Child Custody (10)Will my children be taken from me if I get divorced an am not a citizen?
I am not an American citizen. Will my children be taken from me if I get divorced?
California law explicitly states a parent’s immigration status is not a factor when a judge decides a child custody matter. The state’s family code section 3040(a) and (b) state in part,
(a) Custody should be granted in the following order of preference according to the best interest of the child….To both parents jointly…or to either parent. In making an order granting custody to either parent, the court shall consider, among other factors, which parent is more likely to allow the child frequent and continuing contact with the noncustodial parent… and shall not prefer a parent as custodian because of that parent’s sex…
(b) The immigration status of a parent, legal guardian, or relative shall not disqualify the parent, legal guardian, or relative from receiving custody under subdivision (a).
The fact you’re not an American citizen will not be held against you. However, that status will not protect you if the judge feels it’s in your children’s best interests that you not have custody of them (though even if you don’t have custody of the children, you should have visitation rights).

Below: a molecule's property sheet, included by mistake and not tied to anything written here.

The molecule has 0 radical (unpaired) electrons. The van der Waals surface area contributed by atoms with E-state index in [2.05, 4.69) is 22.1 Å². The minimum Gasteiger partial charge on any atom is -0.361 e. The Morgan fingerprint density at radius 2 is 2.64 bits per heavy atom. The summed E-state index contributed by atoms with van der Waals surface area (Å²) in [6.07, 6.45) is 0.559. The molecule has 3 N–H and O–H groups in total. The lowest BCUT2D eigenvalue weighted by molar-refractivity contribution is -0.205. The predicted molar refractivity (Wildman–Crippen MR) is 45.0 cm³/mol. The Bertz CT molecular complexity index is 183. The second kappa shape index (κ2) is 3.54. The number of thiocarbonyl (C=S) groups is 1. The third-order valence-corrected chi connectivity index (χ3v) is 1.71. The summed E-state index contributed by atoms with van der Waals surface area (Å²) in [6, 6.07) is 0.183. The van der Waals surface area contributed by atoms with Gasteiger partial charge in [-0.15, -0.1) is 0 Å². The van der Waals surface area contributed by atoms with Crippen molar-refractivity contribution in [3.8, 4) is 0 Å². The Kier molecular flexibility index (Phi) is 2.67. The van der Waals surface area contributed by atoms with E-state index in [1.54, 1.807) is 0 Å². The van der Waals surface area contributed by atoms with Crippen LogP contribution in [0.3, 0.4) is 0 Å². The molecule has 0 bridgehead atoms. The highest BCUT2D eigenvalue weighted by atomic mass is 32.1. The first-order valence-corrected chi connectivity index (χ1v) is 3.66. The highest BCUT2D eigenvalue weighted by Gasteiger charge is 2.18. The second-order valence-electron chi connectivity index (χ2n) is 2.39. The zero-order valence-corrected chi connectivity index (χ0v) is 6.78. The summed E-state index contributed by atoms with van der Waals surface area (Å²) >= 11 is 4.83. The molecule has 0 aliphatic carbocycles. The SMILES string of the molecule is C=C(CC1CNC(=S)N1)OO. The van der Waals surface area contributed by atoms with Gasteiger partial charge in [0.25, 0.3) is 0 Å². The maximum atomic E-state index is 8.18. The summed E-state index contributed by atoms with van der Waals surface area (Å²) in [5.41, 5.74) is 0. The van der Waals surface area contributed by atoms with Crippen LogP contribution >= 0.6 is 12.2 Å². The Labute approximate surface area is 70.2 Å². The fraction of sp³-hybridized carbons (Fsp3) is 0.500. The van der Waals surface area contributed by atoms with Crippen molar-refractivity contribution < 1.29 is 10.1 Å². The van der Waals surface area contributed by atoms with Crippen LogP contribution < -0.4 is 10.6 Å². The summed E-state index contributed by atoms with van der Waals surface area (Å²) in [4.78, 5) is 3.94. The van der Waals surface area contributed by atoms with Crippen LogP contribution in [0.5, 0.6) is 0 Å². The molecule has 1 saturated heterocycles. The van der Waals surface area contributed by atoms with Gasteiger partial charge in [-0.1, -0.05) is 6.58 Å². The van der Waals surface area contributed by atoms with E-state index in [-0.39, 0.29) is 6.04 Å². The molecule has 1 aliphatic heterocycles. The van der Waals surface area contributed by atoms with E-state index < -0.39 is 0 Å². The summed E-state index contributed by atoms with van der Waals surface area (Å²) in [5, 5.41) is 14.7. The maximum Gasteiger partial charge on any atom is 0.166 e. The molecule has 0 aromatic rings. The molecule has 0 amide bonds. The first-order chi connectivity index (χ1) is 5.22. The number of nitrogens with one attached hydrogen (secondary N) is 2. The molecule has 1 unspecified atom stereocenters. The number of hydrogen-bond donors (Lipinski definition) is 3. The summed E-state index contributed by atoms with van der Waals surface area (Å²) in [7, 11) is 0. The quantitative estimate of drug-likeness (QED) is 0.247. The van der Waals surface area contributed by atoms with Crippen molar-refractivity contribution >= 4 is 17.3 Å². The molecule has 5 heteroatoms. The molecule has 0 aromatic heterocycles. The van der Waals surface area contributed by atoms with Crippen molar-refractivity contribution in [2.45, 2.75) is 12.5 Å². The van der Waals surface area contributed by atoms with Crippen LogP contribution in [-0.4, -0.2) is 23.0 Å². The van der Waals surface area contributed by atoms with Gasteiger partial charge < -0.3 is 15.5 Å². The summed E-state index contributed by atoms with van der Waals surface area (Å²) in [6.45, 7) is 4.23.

If in addition to the divorce, you’re planning on moving with your children to your country of origin, the judge may or may not agree with that. You would have to show not only that it’s in the children’s best interests that you have custody of them, but a move is also in their best interests and would not prejudice their rights or welfare. The other parent could raise a number of objections, including that the move may effectively cut him or her off from the children.
How is child custody determined?
When a court is faced with deciding a child custody case there is always one main focus in mind, the best interest of the child or children. In order to determine the best interest of the child a court will assess many factors in order to protect and promote the well-being of a child.
In California, as in most states, the court will focus on a couple key factors when determining the best interest of the child:
- Child’s age and health
- Evidence of who has carried the primary parental role
- Emotional well-being of child with each parent
- Amount of time the child spends with each parent